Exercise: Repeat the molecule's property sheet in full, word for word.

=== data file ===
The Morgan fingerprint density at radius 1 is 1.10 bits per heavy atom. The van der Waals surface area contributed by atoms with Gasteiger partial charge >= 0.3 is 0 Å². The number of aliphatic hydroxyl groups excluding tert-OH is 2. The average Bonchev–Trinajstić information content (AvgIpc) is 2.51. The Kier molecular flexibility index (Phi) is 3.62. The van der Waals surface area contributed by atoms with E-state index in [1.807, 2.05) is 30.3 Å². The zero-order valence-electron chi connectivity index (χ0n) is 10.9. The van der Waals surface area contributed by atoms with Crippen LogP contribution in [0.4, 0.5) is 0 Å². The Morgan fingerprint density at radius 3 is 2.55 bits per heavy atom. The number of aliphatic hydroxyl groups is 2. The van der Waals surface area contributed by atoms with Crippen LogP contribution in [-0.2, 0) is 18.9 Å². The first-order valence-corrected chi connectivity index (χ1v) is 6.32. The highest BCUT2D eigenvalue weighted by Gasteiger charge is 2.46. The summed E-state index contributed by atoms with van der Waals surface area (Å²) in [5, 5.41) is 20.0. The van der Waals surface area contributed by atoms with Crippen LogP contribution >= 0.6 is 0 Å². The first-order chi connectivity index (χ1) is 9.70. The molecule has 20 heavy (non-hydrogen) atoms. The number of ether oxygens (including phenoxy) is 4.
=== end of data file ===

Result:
The Morgan fingerprint density at radius 1 is 1.10 bits per heavy atom. The van der Waals surface area contributed by atoms with Gasteiger partial charge >= 0.3 is 0 Å². The number of aliphatic hydroxyl groups excluding tert-OH is 2. The average Bonchev–Trinajstić information content (AvgIpc) is 2.51. The Kier molecular flexibility index (Phi) is 3.62. The van der Waals surface area contributed by atoms with E-state index in [1.807, 2.05) is 30.3 Å². The zero-order valence-electron chi connectivity index (χ0n) is 10.9. The van der Waals surface area contributed by atoms with Crippen LogP contribution in [0.4, 0.5) is 0 Å². The Morgan fingerprint density at radius 3 is 2.55 bits per heavy atom. The number of aliphatic hydroxyl groups is 2. The van der Waals surface area contributed by atoms with Crippen LogP contribution in [-0.2, 0) is 18.9 Å². The first-order valence-corrected chi connectivity index (χ1v) is 6.32. The highest BCUT2D eigenvalue weighted by Gasteiger charge is 2.46. The summed E-state index contributed by atoms with van der Waals surface area (Å²) in [5, 5.41) is 20.0. The van der Waals surface area contributed by atoms with Crippen LogP contribution >= 0.6 is 0 Å². The first-order chi connectivity index (χ1) is 9.70. The molecule has 20 heavy (non-hydrogen) atoms. The number of ether oxygens (including phenoxy) is 4.